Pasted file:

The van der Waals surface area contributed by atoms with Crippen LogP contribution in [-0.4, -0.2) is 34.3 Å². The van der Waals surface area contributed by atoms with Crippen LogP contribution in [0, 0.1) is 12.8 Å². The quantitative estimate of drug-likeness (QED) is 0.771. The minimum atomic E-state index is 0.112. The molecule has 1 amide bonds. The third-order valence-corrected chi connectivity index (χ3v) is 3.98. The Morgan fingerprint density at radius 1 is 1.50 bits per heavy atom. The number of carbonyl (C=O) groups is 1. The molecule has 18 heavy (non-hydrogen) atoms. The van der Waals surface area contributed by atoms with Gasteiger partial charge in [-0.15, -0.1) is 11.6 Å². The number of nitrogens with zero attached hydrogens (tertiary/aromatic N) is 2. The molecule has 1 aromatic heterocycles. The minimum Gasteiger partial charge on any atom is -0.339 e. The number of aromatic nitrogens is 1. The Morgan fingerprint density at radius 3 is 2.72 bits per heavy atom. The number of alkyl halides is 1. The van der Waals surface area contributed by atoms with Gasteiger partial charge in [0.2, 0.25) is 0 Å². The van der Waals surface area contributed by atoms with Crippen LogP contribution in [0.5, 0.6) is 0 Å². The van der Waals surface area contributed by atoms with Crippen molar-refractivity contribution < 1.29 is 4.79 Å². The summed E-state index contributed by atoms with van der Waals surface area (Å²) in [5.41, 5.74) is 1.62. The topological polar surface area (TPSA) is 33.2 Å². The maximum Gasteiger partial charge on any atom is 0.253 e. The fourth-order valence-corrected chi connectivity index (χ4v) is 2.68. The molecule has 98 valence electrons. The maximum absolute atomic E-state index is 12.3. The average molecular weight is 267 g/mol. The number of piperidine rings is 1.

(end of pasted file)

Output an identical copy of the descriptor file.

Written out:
The van der Waals surface area contributed by atoms with Crippen LogP contribution in [-0.4, -0.2) is 34.3 Å². The van der Waals surface area contributed by atoms with Crippen LogP contribution in [0, 0.1) is 12.8 Å². The quantitative estimate of drug-likeness (QED) is 0.771. The minimum atomic E-state index is 0.112. The molecule has 1 amide bonds. The third-order valence-corrected chi connectivity index (χ3v) is 3.98. The Morgan fingerprint density at radius 1 is 1.50 bits per heavy atom. The number of carbonyl (C=O) groups is 1. The molecule has 18 heavy (non-hydrogen) atoms. The van der Waals surface area contributed by atoms with Gasteiger partial charge in [-0.15, -0.1) is 11.6 Å². The number of nitrogens with zero attached hydrogens (tertiary/aromatic N) is 2. The molecule has 1 aromatic heterocycles. The minimum Gasteiger partial charge on any atom is -0.339 e. The number of aromatic nitrogens is 1. The Morgan fingerprint density at radius 3 is 2.72 bits per heavy atom. The number of alkyl halides is 1. The van der Waals surface area contributed by atoms with Gasteiger partial charge in [0.2, 0.25) is 0 Å². The van der Waals surface area contributed by atoms with Crippen LogP contribution in [0.5, 0.6) is 0 Å². The van der Waals surface area contributed by atoms with Crippen molar-refractivity contribution < 1.29 is 4.79 Å². The summed E-state index contributed by atoms with van der Waals surface area (Å²) in [5.41, 5.74) is 1.62. The topological polar surface area (TPSA) is 33.2 Å². The maximum Gasteiger partial charge on any atom is 0.253 e. The fourth-order valence-corrected chi connectivity index (χ4v) is 2.68. The molecule has 98 valence electrons. The maximum absolute atomic E-state index is 12.3. The average molecular weight is 267 g/mol. The number of piperidine rings is 1.